Bill McDermott

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Bill McDermott
SAP ExecutiveBoard McDermott 002.jpg
Bill McDermott, CEO of SAP SE
Born William R. McDermott
Flushing, Queens, New York, U.S.
Nationality American
Education Kellogg School of Management
Wharton School of Business
Dowling College
Occupation Businessman
Known for SAP
Spouse(s) Julie McDermott
Children 2

William R. "Bill" McDermott is an American businessman and the CEO of the technology company SAP SE.[1][2][3][4] During his tenure as co-CEO and CEO, SAP's market value has increased from $39 billion to $144.7 billion.[1][5] McDermott, along with Joanne Gordon, wrote a memoir, Winners Dream: A Journey from Corner Store to Corner Office,[6] and was awarded a gold medal for business memoir of the year by the Axiom Business Book Awards.[7]

Bill McDermott and Maria Bartiromo (FOX Business)

Early years[edit]

Born and raised in Amityville on Long Island.[6] he was one of four children to Kathleen and Bill McDermott[8] and a grandson to a basketball player Bobby McDermott.[9] At age 16, he bought the Amityville Country Delicatessen in Long Island for $7,000.[9]

Education[edit]

McDermott studied Business Management at Dowling College. His Deli business helped him pay for his undergraduate education.[9] After completing his undergraduate studies, McDermott attended Northwestern University's Kellogg School of Management where he earned his MBA,[10][11] and then completed the Executive Development Program at the Wharton School of Business.

Career[edit]

Xerox, Gartner and Siebel Systems[edit]

McDermott worked for 17 years at Xerox. [3] McDermott became the President of Gartner, from 2000 to 2002.[2][3] Later on, he served as Executive Vice President of Worldwide Sales and Operations at Siebel Systems.[2]

SAP[edit]

In 2002, McDermott was appointed by SAP as the CEO of SAP America. He was designated to the SAP Executive Board in 2008, and in February 2010, he became the co-CEO of SAP AG.[2][3] After 4 years, on May 21, 2014, McDermott became the first American to become the CEO of the company, now known as SAP SE. Since 2010, SAP's market cap has increased from $39 billion to $144.7 billion by February 2018.[1][12] In 2016 McDermott became the best-paid executive leading the companies that form the German stock index DAX by earning a direct remuneration of €11.6 million.[13]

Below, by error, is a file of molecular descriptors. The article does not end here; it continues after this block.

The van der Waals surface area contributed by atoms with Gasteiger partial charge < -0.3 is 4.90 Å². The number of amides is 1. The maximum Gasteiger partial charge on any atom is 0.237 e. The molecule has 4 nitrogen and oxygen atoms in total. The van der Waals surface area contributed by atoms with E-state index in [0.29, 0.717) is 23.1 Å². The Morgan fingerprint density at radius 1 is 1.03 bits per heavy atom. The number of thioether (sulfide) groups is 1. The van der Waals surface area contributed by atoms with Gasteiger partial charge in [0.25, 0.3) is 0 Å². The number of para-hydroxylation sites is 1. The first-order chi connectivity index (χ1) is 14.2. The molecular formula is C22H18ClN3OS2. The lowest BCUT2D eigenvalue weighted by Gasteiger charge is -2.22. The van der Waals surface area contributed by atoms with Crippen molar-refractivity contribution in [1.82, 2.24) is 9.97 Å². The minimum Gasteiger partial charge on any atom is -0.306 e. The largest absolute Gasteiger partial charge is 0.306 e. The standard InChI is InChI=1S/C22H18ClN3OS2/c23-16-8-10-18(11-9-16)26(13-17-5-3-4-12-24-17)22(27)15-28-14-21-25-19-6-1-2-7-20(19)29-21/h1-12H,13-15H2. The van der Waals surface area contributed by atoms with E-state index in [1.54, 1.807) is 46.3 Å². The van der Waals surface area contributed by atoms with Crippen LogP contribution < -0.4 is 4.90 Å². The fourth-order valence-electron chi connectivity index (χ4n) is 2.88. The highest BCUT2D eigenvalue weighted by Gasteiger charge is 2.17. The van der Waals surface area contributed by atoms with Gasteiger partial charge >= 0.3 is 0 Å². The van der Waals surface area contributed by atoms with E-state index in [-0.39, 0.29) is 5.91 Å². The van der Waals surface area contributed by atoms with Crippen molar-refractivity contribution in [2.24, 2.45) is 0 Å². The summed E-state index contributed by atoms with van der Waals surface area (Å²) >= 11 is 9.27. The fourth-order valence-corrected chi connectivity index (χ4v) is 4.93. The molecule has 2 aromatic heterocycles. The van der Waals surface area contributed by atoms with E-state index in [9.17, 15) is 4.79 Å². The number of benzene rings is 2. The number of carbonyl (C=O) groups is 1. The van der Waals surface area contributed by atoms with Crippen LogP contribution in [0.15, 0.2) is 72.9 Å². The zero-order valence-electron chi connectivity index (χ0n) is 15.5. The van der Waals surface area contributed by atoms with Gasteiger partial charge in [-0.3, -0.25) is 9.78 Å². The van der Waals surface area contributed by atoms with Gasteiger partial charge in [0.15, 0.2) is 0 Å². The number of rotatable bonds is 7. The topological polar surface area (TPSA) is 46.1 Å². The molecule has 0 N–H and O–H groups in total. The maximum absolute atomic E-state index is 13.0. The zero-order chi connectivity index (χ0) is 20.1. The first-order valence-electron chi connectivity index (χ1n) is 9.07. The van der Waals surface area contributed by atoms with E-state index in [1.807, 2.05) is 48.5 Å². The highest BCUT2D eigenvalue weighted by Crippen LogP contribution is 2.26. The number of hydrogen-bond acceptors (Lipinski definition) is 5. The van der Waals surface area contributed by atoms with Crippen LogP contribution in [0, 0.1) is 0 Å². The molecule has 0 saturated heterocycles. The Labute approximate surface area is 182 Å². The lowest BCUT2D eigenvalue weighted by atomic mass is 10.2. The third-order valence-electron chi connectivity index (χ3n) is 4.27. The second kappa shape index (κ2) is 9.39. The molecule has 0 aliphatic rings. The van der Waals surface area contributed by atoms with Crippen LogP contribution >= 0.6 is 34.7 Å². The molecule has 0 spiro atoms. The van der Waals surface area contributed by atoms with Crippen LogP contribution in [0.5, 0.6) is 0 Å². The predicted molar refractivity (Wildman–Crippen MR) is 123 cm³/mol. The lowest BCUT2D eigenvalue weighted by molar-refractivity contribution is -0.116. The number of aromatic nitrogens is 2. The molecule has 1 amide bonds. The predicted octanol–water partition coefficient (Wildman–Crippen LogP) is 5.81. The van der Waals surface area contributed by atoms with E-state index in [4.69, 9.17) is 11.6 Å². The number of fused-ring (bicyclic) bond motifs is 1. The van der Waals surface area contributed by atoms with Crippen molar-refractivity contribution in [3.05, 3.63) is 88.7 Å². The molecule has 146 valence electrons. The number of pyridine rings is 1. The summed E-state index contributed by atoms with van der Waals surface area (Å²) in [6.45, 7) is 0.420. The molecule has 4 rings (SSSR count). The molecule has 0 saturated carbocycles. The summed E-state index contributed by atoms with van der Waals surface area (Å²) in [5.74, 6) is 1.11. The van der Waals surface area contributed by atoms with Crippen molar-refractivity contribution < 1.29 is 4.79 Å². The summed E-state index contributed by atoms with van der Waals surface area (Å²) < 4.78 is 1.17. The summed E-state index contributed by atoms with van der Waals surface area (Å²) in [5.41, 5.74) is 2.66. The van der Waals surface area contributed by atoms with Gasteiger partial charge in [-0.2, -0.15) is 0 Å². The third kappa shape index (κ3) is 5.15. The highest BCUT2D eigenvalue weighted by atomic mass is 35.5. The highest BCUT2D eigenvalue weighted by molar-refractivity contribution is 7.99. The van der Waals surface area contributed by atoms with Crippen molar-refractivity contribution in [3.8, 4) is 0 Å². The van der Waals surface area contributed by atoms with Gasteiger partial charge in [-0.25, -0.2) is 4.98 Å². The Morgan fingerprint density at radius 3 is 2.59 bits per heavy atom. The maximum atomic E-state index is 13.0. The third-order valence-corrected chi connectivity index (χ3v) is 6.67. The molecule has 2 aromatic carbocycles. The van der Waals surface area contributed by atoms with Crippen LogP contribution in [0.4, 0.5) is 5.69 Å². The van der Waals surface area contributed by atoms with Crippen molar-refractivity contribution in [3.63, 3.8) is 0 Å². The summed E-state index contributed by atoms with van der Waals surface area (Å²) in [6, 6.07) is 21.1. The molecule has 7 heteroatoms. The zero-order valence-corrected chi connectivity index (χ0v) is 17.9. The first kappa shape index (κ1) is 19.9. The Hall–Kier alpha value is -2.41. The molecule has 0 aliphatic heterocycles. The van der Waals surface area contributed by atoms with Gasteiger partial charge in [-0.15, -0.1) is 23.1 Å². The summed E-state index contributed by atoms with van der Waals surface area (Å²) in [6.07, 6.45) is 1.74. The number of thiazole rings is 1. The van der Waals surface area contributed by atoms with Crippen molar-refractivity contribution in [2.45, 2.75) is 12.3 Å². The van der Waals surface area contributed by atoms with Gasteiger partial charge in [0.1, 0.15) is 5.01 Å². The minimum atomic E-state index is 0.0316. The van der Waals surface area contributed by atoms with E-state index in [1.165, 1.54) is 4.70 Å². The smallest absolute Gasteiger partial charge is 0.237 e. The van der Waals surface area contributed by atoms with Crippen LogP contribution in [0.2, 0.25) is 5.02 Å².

Awards and honors[edit]

In 2016, McDermott was named "Manager of the Year" by the German Business Daily Handelsblatt.[14] He has received numerous awards for his civic leadership, which includes:

  1. GENYOUth's Vanguard Award.[15]
  2. City Year's Idealist of the Year.[16]
  3. The We Are Family Foundation's Visionary Award,[17]
  4. Children's Aid Society's Promise Award.[18]

McDermott recently was recognized as a top CEO by Glassdoor in Canada, the United States, the United Kingdom, and Germany.[19]

Affiliations[edit]

McDermott is a member of the Business Roundtable[20] and the European Roundtable of Industrialists (ERT).[21]

Personal life[edit]

McDermott and his wife Julie, have two sons.[22] In July 2015, McDermott suffered from a fall that cost him his left eye, but returned to SAP headquarters in October of that same year.[23]

References[edit]

  1. ^ a b c Swartz, Jon (2018-06-08). "SAP CEO McDermott's Intent on Beating Salesforce in CRM". Barrons.com. Retrieved 2018-06-08.
  2. ^ a b c d "SAP CEO McDermott on Being the American Head of a German Multinational". HBR.org. 2016-11-08. Retrieved 2016-11-08.
  3. ^ a b c d "SAP CEO Bill McDermott: The Underdog with a Vision". CNBC.com. 2017-07-18. Retrieved 2017-07-18.
  4. ^ SAP's McDermott Seeks faster decisions as sole CEO Archived July 2, 2014, at the Wayback Machine. Aaron Ricadela, Bloomberg Businessweek May 21, 2014; accessed March 31, 2015.
  5. ^ Kharpal, Arjun (2018-02-12). "SAP Will Consider Small Acquisitions, Not Mega-Deals". CNBC.com. Retrieved 2018-02-12.
  6. ^ a b Jane M. Von Bergen (December 15, 2014). "SAP CEO is telling a winner's story". The Philadelphia Inquirer. Retrieved January 26, 2018.
  7. ^ Winners Dream profile, IndependentPublisher.com; accessed July 2, 2015.
  8. ^ Published in Fort Wayne Newspapers (October 10, 2010). "Kathleen A. McDermott Obituary". Legacy.com. Retrieved January 26, 2018.
  9. ^ a b c Julie Bort (November 10, 2014). "This Man Beat Poverty, Cancer, And Fleas To Lead A $21 Billion Company". Business Insider. Retrieved January 26, 2018.
  10. ^ McDermott profile, alumni.kellogg.northwestern.edu; accessed March 31, 2015.
  11. ^ Kellogg School of Management alumni profile, kellogg.northwestern.edu; accessed March 31, 2015.
  12. ^ Kharpal, Arjun (2018-02-12). "SAP Will Consider Small Acquisitions, Not Mega-Deals". CNBC.com. Retrieved 2018-02-12.
  13. ^ "So viel verdienen die Dax-Chefs" [This is how much the Dax bosses earn]. Der Spiegel (in German). 17 March 2017.
  14. ^ Afhüppe, Sven (2016-12-17). "SAP CEO McDermott is National Manager of the Year: A Fighter with Heart". Handlesblatt.com. Retrieved 2016-12-17.
  15. ^ "GENYOUth Gala Recap". GENYOUthnow.org.
  16. ^ "City Year Names Idealist of the Year". BusinesWire.com. 2012-05-10. Retrieved 2012-05-10.
  17. ^ "We Are Family Foundation 2015 Celebration Gala Honors McDermott". LawlorMedia.com. 2015-04-28. Retrieved 2015-04-28.
  18. ^ "McDermott Receives Children's Aid Society Promise Award". IrishAmerica.com.
  19. ^ "Glassdoor Names Top 100 CEOs in U.S., UK, Germany, more". Glassdoor.com.
  20. ^ Business Roundtable website; accessed July 2, 2015.
  21. ^ ERT website; accessed July 2, 2015.
  22. ^ McDermott profile, articles.philly.com, December 16, 2014; accessed March 31, 2015.
  23. ^ Mike Wheatley (September 18, 2015). "SAP boss Bill McDermott lost an eye, almost died in freak accident". SiliconANGLE. Retrieved January 26, 2018.

External links[edit]